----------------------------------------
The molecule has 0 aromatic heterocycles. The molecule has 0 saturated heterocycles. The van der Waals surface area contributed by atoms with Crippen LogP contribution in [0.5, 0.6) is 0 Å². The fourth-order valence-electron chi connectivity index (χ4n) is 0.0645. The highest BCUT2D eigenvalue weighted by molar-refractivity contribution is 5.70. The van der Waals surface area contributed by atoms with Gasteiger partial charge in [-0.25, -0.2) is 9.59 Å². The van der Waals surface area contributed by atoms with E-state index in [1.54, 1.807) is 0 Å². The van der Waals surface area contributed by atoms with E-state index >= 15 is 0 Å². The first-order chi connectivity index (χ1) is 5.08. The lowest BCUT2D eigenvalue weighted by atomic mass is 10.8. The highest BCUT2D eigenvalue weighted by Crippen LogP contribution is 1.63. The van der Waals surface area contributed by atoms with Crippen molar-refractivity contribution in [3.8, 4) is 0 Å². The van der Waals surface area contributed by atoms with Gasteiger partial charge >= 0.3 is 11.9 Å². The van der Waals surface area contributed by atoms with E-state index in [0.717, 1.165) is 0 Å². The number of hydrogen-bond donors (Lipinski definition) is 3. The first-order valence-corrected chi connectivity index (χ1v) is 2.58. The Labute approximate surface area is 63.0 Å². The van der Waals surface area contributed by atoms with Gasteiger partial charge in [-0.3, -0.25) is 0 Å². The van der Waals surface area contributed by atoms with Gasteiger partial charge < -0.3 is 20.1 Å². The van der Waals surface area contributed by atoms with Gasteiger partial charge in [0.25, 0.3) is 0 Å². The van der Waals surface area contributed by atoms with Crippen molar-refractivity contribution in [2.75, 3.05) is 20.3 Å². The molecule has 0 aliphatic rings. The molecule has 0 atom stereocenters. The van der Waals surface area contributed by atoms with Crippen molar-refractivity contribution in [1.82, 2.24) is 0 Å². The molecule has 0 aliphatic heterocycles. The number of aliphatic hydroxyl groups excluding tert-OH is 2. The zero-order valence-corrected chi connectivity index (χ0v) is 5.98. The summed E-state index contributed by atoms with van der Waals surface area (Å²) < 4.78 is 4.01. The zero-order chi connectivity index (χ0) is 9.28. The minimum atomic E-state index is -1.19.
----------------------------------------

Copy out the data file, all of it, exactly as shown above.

The molecule has 0 aromatic heterocycles. The molecule has 0 saturated heterocycles. The van der Waals surface area contributed by atoms with Crippen LogP contribution in [0.5, 0.6) is 0 Å². The fourth-order valence-electron chi connectivity index (χ4n) is 0.0645. The highest BCUT2D eigenvalue weighted by molar-refractivity contribution is 5.70. The van der Waals surface area contributed by atoms with Gasteiger partial charge in [-0.25, -0.2) is 9.59 Å². The van der Waals surface area contributed by atoms with E-state index in [1.54, 1.807) is 0 Å². The van der Waals surface area contributed by atoms with E-state index >= 15 is 0 Å². The first-order chi connectivity index (χ1) is 5.08. The lowest BCUT2D eigenvalue weighted by atomic mass is 10.8. The highest BCUT2D eigenvalue weighted by Crippen LogP contribution is 1.63. The van der Waals surface area contributed by atoms with Crippen molar-refractivity contribution in [3.8, 4) is 0 Å². The van der Waals surface area contributed by atoms with Gasteiger partial charge >= 0.3 is 11.9 Å². The van der Waals surface area contributed by atoms with E-state index in [0.717, 1.165) is 0 Å². The number of hydrogen-bond donors (Lipinski definition) is 3. The first-order valence-corrected chi connectivity index (χ1v) is 2.58. The Labute approximate surface area is 63.0 Å². The van der Waals surface area contributed by atoms with Gasteiger partial charge in [-0.3, -0.25) is 0 Å². The van der Waals surface area contributed by atoms with Gasteiger partial charge < -0.3 is 20.1 Å². The van der Waals surface area contributed by atoms with Gasteiger partial charge in [0.25, 0.3) is 0 Å². The van der Waals surface area contributed by atoms with Crippen molar-refractivity contribution in [2.75, 3.05) is 20.3 Å². The molecule has 0 aliphatic rings. The molecule has 0 atom stereocenters. The van der Waals surface area contributed by atoms with Crippen molar-refractivity contribution in [1.82, 2.24) is 0 Å². The molecule has 0 aliphatic heterocycles. The number of aliphatic hydroxyl groups excluding tert-OH is 2. The zero-order valence-corrected chi connectivity index (χ0v) is 5.98. The summed E-state index contributed by atoms with van der Waals surface area (Å²) < 4.78 is 4.01. The zero-order chi connectivity index (χ0) is 9.28. The minimum atomic E-state index is -1.19.